That night we stayed at Zach's parent's house. We shared the glorious news in person with his parents and sister. We were on cloud nine. The following day we attended a friend's wedding. We kept the secret from our best friends at the wedding, as we wanted to share the news with my parents first. We would see my Mom and Dad the following day. I really wanted to tell my Mom and Dad in person so we could see their faces when we shared the news. I had to do everything in my power to keep the secret until I saw them. When we finally shared the best news ever with my family, my Mom cried and my Dad stood there in frozen motion - the two perfect reactions. That is exactly the feeling, it was equal parts joyous and shocking. The very next day, my Mom didn't hesitate to take me shopping for all the pregnancy and baby books on the shelf at Barnes & Noble. The last time I had been in a book store I was searching the shelves for stories on infertility and hope. What a reluctant turn of events. By the next week, we had returned home and had another confirmed pregnancy blood test. Then, we shared the news with a few more family and friends. We had a couple more weeks until our first ultrasound and I was sooooooo nervous. I was starting to feel symptoms, and I was starting my journey to be a Mom, planning and thinking about everything and anything that pertained to baby. Until, this point I had always kept myself from thinking about anything related to an actual baby. I didn't want to tease myself with something that was not yet tangible, if ever. But, now I was a free woman to explore the happiness of motherhood, a feeling I will never forget. 

"We need to move. I need a nursery. I'm going to make it look like this. Are we having a boy, a girl, twins? What will we name him, her, them? What will he/she look like? What's my due date? Can I eat this, that? Will I start getting sick? Are my boobs going to get huge? I think my boobs are getting huge. We need a dog trainer for Ethel. Omg, Ethel is going to have to move in with our parents. She hates babies. I need one of those baby tents for the beach. I want to have a gender reveal party. We will invite this person, and that person, and we should know the gender by this date, so we'll have it on this day...." I did what every pregnant lady does. And I worried, a lot. "We got this far, but it's so early, what if something is wrong? Why don't I feel sick, most people get morning sickness, right?"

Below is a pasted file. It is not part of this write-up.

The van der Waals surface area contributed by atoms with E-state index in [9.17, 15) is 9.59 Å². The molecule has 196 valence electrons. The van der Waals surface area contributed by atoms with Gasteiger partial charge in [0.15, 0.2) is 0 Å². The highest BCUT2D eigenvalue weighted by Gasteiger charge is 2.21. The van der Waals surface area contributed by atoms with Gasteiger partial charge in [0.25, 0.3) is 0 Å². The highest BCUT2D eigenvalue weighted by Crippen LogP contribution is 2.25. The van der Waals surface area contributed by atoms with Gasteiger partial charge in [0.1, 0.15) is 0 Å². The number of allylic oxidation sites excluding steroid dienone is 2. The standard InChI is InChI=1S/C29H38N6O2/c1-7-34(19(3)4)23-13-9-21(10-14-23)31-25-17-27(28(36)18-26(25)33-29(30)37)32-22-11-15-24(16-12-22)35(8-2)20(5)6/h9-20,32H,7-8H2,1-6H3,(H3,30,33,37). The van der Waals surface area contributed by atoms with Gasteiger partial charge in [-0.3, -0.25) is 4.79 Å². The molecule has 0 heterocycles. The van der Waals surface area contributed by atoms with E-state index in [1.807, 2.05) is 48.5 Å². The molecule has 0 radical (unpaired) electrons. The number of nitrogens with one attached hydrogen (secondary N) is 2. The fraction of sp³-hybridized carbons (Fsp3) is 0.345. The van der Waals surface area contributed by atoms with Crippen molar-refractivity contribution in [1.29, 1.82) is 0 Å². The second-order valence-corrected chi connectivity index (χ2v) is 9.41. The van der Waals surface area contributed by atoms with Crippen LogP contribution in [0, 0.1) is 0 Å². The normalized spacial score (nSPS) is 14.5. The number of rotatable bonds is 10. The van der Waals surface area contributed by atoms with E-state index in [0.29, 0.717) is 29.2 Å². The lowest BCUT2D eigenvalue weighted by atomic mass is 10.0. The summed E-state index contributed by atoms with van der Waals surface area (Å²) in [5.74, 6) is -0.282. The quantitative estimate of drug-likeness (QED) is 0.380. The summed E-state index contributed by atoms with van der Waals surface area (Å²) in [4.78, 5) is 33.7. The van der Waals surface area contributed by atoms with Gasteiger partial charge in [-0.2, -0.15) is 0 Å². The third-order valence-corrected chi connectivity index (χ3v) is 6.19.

When the day came for our first ultrasound, I got dressed up. I put on this cute little white denim skirt and Summer printed tie front top, my red lace up heels and matching lipstick. I waved my hair. I wanted to look pretty and stylish the first time we met our baby. Zach laughed at the idea of this, but also smiled because he knows, "this" is Rachel, the woman I married. Obviously, I knew that our baby couldn't view us through the other end of the sound waves and would never have an opinion on what color lipstick I wore, but I wanted to keep this memory in my head forever. I wanted to look back and picture our perfect little family on this day and I wanted to look nice just like I do for any other important event in our life. As we waited for the Doctor to come into the room, I said "I'm so nervous, what if something is wrong? What if there isn't a heartbeat?" Zach tried to reassure me that everything would be fine. This, is what I love most about Zach during this journey. He is optimistic, positive, and reassuring, all things that I need from him more than anything else. A couple of our nurses crowded in the room with us. My Doctor said, "Ok, let's find out if you're having twins. It's possible it's twins. You had two good follicles." My heart skipped. I was sooooo nervous. It only took a moment or two to realize it was definitely not twins. It only took another moment to realize there was nothing much at all. Then, our hearts sank. Zach was holding my arm and tears started to roll down my cheeks, and at that moment, we knew. My nurse handed me a tissue and my Doctor consoled me. We needed to visit a specialist that afternoon and we would likely need to wait another week before anything more may happen or could be determined. Fast forward to another week later and the specialist did advise there was still no heartbeat, and no viable embryo. Through those weeks waiting for the dreaded confirmation, I continued to have pregnancy symptoms. My body just didn't want to let go, but my mind couldn't handle the emotions any longer. We scheduled a D&C surgery for that week, just days before we were due to leave for our family vacation at the Jersey shore. We were completely devastated.